Yes, I was born with a silver spoon in my mouth.
Lisa over at Privilege wrote a lovely bit about taking care of your silver, and it got me thinking about my own and why, in this strange age of recession and austerity, it is still so important to me.
I have a walnut chest of silver flatware. Much of it is my own sterling wedding pattern, Kirk Repousse. Repousse is a very old pattern, and quite ornate; some would say it is a pattern for frilly girls, which I am not. But my great-aunt took me to Bromberg's when I was 16 or so and told me to pick out a pattern, and that is what I chose. (We can talk about how strange an activity that is for a teenager some other time.) When we were creating a wedding registry, I almost felt a fool for asking for such a seemingly frivolous thing. But I am glad I did.
Much of the silver chest is filled with the silver plate that my mom gave me for my first post-college Christmas. It's very 1930s, with a smooth cluster of fruit on the handles, and it is what we use to stir our coffee and spread peanut butter on toast. On the rare nights that we can sit down to dinner together, I like its gleam on our table.
The rest of our silver is made up of bits and bobs from my family -- a serving spoon from a great-grandmother, some delicate demitasse spoons from another, a meat fork that came from Scotland a hundred years ago. There's a teeny deep-bowled baby spoon, and bunch of pearl-handled pickle forks whose origin is unknown, and they grace our table for every party.
I grew up polishing my mother's silver and laying it out for special dinners. Even though we always ate with a motley assemblage of old family sterling, it was the special service -- her wedding pattern, Gorham Greenbriar -- that got trotted out for holidays and anniversaries and whenever she wanted to put on the dog. For Christmas Eve dinner, I pulled out the tub of Wright's and a bunch of old dishcloths, and got to work. She may have had to bribe me once or twice; I seem to remember brokering a "nickel per piece" deal. I hope she didn't pay me.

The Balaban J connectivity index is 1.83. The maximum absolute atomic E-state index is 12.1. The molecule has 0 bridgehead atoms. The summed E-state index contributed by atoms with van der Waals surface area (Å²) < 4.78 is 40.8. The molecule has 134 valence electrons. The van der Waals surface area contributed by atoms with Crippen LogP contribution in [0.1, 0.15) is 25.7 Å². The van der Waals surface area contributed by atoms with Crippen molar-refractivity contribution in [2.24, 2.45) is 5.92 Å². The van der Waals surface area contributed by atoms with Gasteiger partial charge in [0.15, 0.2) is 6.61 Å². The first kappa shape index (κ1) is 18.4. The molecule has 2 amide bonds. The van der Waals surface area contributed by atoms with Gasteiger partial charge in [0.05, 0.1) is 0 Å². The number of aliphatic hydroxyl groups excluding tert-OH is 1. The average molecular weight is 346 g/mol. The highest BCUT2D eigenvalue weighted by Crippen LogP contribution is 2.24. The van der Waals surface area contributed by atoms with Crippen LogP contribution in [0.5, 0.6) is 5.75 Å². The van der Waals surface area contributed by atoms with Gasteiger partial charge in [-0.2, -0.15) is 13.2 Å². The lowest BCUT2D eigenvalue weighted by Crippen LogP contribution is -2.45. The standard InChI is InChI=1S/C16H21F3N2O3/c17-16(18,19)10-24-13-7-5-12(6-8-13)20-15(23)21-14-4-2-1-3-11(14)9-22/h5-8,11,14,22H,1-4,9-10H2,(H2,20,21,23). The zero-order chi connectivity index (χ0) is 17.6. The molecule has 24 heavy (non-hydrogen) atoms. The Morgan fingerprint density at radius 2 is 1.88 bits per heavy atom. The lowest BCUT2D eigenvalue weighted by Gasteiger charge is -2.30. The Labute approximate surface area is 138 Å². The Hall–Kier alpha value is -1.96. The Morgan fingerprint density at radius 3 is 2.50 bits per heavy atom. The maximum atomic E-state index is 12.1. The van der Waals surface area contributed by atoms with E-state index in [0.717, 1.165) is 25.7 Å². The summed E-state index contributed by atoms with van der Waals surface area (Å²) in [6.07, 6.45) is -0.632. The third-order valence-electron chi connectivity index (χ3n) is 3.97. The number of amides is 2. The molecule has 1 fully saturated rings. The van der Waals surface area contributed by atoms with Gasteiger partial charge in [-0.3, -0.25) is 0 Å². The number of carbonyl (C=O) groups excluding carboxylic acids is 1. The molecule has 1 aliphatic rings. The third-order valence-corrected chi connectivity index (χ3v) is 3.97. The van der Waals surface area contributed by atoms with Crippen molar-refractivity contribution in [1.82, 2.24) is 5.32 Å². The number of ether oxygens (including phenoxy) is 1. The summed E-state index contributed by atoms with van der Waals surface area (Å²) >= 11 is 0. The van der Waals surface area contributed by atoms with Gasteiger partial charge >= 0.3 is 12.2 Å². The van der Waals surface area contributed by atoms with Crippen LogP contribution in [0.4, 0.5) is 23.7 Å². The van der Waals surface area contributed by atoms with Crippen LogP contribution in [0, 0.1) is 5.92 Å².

As the holidays approach, I am thinking about our silver more. This is our first married Christmas, although it certainly isn't our first Christmas together. But it is our first as a family, with a paper from the Commonwealth of Virginia to show for it. My husband did not grow up with silver, and to him, I think it is a bit of an extravagance, not to say a pain when it comes to washing the dishes. But to me, it is so much more. It is every Christmas and graduation dinner, and bowls of ice cream eaten with old engraved grapefruit spoons, and a sparkly signal that something big is happening. And this year, to me it means the beginning of something wholly our own: our new family, with a new, very old pattern to show for it.